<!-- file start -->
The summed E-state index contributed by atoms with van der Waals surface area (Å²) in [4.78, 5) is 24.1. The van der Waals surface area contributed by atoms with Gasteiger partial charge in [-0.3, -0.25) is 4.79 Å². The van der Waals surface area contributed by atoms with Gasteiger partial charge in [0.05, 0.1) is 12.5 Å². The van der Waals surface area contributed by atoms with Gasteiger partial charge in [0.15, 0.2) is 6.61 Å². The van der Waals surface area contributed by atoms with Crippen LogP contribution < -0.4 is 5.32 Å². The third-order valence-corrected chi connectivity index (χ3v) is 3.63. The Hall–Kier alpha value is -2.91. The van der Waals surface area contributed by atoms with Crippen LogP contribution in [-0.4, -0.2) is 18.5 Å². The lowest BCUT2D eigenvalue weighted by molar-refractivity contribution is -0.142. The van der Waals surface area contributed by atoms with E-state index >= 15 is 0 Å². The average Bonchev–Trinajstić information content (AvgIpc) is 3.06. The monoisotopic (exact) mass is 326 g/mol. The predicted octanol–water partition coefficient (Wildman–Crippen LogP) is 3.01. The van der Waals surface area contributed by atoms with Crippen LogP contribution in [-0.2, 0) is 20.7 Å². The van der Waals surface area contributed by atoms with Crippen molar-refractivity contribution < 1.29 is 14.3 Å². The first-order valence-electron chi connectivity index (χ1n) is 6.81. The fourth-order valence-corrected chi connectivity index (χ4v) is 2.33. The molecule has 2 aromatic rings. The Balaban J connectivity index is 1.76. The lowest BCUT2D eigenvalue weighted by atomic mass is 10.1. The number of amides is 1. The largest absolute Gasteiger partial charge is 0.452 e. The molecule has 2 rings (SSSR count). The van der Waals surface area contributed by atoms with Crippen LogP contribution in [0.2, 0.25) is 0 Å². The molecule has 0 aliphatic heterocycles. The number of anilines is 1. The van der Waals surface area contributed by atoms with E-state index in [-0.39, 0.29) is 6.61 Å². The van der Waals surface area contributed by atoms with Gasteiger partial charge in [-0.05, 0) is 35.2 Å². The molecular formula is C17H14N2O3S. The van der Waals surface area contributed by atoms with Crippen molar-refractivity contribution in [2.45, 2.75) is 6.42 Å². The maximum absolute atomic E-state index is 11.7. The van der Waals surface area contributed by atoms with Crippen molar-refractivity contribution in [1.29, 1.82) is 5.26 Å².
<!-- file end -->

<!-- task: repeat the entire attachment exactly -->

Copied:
The summed E-state index contributed by atoms with van der Waals surface area (Å²) in [4.78, 5) is 24.1. The van der Waals surface area contributed by atoms with Gasteiger partial charge in [-0.3, -0.25) is 4.79 Å². The van der Waals surface area contributed by atoms with Gasteiger partial charge in [0.05, 0.1) is 12.5 Å². The van der Waals surface area contributed by atoms with Gasteiger partial charge in [0.15, 0.2) is 6.61 Å². The van der Waals surface area contributed by atoms with Crippen LogP contribution < -0.4 is 5.32 Å². The third-order valence-corrected chi connectivity index (χ3v) is 3.63. The Hall–Kier alpha value is -2.91. The van der Waals surface area contributed by atoms with Crippen LogP contribution in [-0.4, -0.2) is 18.5 Å². The lowest BCUT2D eigenvalue weighted by molar-refractivity contribution is -0.142. The van der Waals surface area contributed by atoms with E-state index >= 15 is 0 Å². The average Bonchev–Trinajstić information content (AvgIpc) is 3.06. The monoisotopic (exact) mass is 326 g/mol. The predicted octanol–water partition coefficient (Wildman–Crippen LogP) is 3.01. The van der Waals surface area contributed by atoms with Crippen LogP contribution in [-0.2, 0) is 20.7 Å². The van der Waals surface area contributed by atoms with Crippen molar-refractivity contribution < 1.29 is 14.3 Å². The first-order valence-electron chi connectivity index (χ1n) is 6.81. The fourth-order valence-corrected chi connectivity index (χ4v) is 2.33. The molecule has 2 aromatic rings. The Balaban J connectivity index is 1.76. The lowest BCUT2D eigenvalue weighted by atomic mass is 10.1. The number of amides is 1. The largest absolute Gasteiger partial charge is 0.452 e. The molecule has 2 rings (SSSR count). The van der Waals surface area contributed by atoms with Crippen LogP contribution in [0.2, 0.25) is 0 Å². The molecule has 0 aliphatic heterocycles. The number of anilines is 1. The van der Waals surface area contributed by atoms with E-state index in [-0.39, 0.29) is 6.61 Å². The van der Waals surface area contributed by atoms with Gasteiger partial charge in [-0.05, 0) is 35.2 Å². The molecular formula is C17H14N2O3S. The van der Waals surface area contributed by atoms with Crippen molar-refractivity contribution in [2.45, 2.75) is 6.42 Å². The maximum absolute atomic E-state index is 11.7. The van der Waals surface area contributed by atoms with Crippen molar-refractivity contribution in [1.29, 1.82) is 5.26 Å².